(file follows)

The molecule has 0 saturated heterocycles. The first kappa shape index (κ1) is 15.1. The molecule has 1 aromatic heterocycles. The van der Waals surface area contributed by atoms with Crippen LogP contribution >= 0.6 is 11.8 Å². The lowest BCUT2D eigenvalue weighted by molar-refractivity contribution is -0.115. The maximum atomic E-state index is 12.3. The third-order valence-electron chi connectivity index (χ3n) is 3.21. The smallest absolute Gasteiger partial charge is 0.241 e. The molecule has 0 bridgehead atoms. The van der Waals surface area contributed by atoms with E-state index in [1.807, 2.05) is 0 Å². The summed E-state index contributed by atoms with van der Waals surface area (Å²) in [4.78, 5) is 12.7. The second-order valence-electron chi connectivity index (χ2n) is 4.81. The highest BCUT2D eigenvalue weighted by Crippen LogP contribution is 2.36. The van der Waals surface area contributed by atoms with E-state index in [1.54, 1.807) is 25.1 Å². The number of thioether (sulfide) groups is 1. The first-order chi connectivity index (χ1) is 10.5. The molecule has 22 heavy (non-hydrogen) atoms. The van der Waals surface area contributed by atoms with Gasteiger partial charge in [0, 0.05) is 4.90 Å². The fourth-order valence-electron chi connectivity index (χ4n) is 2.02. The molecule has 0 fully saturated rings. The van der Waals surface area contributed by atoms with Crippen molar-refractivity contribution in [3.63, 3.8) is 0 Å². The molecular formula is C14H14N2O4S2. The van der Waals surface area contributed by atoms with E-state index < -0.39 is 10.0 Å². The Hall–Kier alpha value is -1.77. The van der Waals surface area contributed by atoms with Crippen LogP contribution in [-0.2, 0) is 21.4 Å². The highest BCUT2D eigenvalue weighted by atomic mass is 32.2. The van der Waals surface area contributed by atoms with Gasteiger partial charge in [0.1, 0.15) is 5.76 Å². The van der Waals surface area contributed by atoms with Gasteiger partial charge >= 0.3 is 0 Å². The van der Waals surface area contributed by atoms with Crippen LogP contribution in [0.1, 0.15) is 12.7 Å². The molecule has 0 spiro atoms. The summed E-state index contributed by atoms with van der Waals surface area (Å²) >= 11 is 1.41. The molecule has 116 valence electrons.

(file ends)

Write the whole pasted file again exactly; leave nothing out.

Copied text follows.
The molecule has 0 saturated heterocycles. The first kappa shape index (κ1) is 15.1. The molecule has 1 aromatic heterocycles. The van der Waals surface area contributed by atoms with Crippen LogP contribution >= 0.6 is 11.8 Å². The lowest BCUT2D eigenvalue weighted by molar-refractivity contribution is -0.115. The maximum atomic E-state index is 12.3. The third-order valence-electron chi connectivity index (χ3n) is 3.21. The smallest absolute Gasteiger partial charge is 0.241 e. The molecule has 0 bridgehead atoms. The van der Waals surface area contributed by atoms with E-state index in [1.807, 2.05) is 0 Å². The summed E-state index contributed by atoms with van der Waals surface area (Å²) in [4.78, 5) is 12.7. The second-order valence-electron chi connectivity index (χ2n) is 4.81. The highest BCUT2D eigenvalue weighted by Crippen LogP contribution is 2.36. The van der Waals surface area contributed by atoms with E-state index in [1.54, 1.807) is 25.1 Å². The number of thioether (sulfide) groups is 1. The first-order chi connectivity index (χ1) is 10.5. The molecule has 22 heavy (non-hydrogen) atoms. The van der Waals surface area contributed by atoms with Gasteiger partial charge in [0, 0.05) is 4.90 Å². The fourth-order valence-electron chi connectivity index (χ4n) is 2.02. The molecule has 0 fully saturated rings. The van der Waals surface area contributed by atoms with Crippen molar-refractivity contribution in [3.63, 3.8) is 0 Å². The molecular formula is C14H14N2O4S2. The van der Waals surface area contributed by atoms with E-state index < -0.39 is 10.0 Å². The Hall–Kier alpha value is -1.77. The van der Waals surface area contributed by atoms with Crippen LogP contribution in [-0.2, 0) is 21.4 Å². The highest BCUT2D eigenvalue weighted by atomic mass is 32.2. The van der Waals surface area contributed by atoms with Gasteiger partial charge in [0.1, 0.15) is 5.76 Å². The van der Waals surface area contributed by atoms with Gasteiger partial charge >= 0.3 is 0 Å². The van der Waals surface area contributed by atoms with Crippen LogP contribution in [0.1, 0.15) is 12.7 Å². The molecule has 0 spiro atoms. The summed E-state index contributed by atoms with van der Waals surface area (Å²) >= 11 is 1.41. The molecule has 116 valence electrons.